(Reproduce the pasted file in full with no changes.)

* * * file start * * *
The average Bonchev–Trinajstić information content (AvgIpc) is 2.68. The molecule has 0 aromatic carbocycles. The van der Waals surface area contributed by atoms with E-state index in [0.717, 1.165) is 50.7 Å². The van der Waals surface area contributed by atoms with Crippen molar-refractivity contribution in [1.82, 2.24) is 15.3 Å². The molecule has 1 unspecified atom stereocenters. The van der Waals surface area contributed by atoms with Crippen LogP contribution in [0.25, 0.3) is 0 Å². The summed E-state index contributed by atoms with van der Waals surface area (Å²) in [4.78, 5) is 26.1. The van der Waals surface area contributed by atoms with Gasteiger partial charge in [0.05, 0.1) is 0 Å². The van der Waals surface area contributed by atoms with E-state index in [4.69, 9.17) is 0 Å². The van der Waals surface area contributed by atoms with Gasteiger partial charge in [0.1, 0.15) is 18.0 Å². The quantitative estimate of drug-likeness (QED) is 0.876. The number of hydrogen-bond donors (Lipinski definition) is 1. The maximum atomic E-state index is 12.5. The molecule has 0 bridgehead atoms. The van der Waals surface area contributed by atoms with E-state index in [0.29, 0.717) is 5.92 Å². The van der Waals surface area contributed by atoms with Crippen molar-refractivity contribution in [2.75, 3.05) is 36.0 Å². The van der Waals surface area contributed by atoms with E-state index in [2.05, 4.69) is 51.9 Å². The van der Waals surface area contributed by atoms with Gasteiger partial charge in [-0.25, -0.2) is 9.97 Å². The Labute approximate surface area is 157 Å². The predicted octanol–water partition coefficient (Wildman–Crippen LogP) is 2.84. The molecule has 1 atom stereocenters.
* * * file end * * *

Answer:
The average Bonchev–Trinajstić information content (AvgIpc) is 2.68. The molecule has 0 aromatic carbocycles. The van der Waals surface area contributed by atoms with E-state index in [0.717, 1.165) is 50.7 Å². The van der Waals surface area contributed by atoms with Crippen molar-refractivity contribution in [1.82, 2.24) is 15.3 Å². The molecule has 1 unspecified atom stereocenters. The van der Waals surface area contributed by atoms with Crippen LogP contribution in [0.25, 0.3) is 0 Å². The summed E-state index contributed by atoms with van der Waals surface area (Å²) in [4.78, 5) is 26.1. The van der Waals surface area contributed by atoms with Gasteiger partial charge in [0.05, 0.1) is 0 Å². The van der Waals surface area contributed by atoms with E-state index in [4.69, 9.17) is 0 Å². The van der Waals surface area contributed by atoms with Gasteiger partial charge in [0.1, 0.15) is 18.0 Å². The quantitative estimate of drug-likeness (QED) is 0.876. The number of hydrogen-bond donors (Lipinski definition) is 1. The maximum atomic E-state index is 12.5. The molecule has 0 bridgehead atoms. The van der Waals surface area contributed by atoms with E-state index in [0.29, 0.717) is 5.92 Å². The van der Waals surface area contributed by atoms with Crippen molar-refractivity contribution in [2.75, 3.05) is 36.0 Å². The van der Waals surface area contributed by atoms with E-state index in [2.05, 4.69) is 51.9 Å². The van der Waals surface area contributed by atoms with Gasteiger partial charge in [-0.25, -0.2) is 9.97 Å². The Labute approximate surface area is 157 Å². The predicted octanol–water partition coefficient (Wildman–Crippen LogP) is 2.84. The molecule has 1 atom stereocenters.